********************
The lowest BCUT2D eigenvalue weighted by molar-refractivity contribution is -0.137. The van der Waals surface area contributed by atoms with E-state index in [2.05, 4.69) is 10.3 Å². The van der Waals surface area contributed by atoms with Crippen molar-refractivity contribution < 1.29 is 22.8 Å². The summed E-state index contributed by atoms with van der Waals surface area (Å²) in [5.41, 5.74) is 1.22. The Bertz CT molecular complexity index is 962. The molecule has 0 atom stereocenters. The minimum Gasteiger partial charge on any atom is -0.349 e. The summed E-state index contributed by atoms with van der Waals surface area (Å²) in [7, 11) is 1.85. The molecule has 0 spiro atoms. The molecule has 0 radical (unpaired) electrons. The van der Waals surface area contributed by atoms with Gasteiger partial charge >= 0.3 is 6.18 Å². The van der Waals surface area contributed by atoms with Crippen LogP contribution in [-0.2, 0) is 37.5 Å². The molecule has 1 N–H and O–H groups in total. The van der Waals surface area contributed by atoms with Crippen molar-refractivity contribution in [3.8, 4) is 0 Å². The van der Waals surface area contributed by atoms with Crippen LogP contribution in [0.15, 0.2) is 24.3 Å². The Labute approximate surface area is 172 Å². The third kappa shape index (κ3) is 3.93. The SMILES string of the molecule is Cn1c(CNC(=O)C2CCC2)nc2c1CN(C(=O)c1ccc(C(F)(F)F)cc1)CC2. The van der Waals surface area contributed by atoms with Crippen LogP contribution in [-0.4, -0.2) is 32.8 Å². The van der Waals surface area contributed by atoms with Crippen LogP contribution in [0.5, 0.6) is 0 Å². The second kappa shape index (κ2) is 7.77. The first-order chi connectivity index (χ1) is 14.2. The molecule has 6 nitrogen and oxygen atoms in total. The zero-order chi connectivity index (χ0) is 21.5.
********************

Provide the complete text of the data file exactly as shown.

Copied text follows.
The lowest BCUT2D eigenvalue weighted by molar-refractivity contribution is -0.137. The van der Waals surface area contributed by atoms with E-state index in [2.05, 4.69) is 10.3 Å². The van der Waals surface area contributed by atoms with Crippen molar-refractivity contribution < 1.29 is 22.8 Å². The summed E-state index contributed by atoms with van der Waals surface area (Å²) in [5.41, 5.74) is 1.22. The Bertz CT molecular complexity index is 962. The molecule has 0 atom stereocenters. The minimum Gasteiger partial charge on any atom is -0.349 e. The summed E-state index contributed by atoms with van der Waals surface area (Å²) in [7, 11) is 1.85. The molecule has 0 spiro atoms. The molecule has 0 radical (unpaired) electrons. The van der Waals surface area contributed by atoms with Gasteiger partial charge >= 0.3 is 6.18 Å². The van der Waals surface area contributed by atoms with Crippen LogP contribution in [-0.2, 0) is 37.5 Å². The molecule has 1 N–H and O–H groups in total. The van der Waals surface area contributed by atoms with Crippen molar-refractivity contribution in [3.8, 4) is 0 Å². The van der Waals surface area contributed by atoms with Crippen LogP contribution in [0.15, 0.2) is 24.3 Å². The Labute approximate surface area is 172 Å². The third kappa shape index (κ3) is 3.93. The SMILES string of the molecule is Cn1c(CNC(=O)C2CCC2)nc2c1CN(C(=O)c1ccc(C(F)(F)F)cc1)CC2. The van der Waals surface area contributed by atoms with Crippen LogP contribution in [-0.4, -0.2) is 32.8 Å². The van der Waals surface area contributed by atoms with Crippen LogP contribution in [0.5, 0.6) is 0 Å². The second kappa shape index (κ2) is 7.77. The first-order chi connectivity index (χ1) is 14.2. The molecule has 6 nitrogen and oxygen atoms in total. The zero-order chi connectivity index (χ0) is 21.5.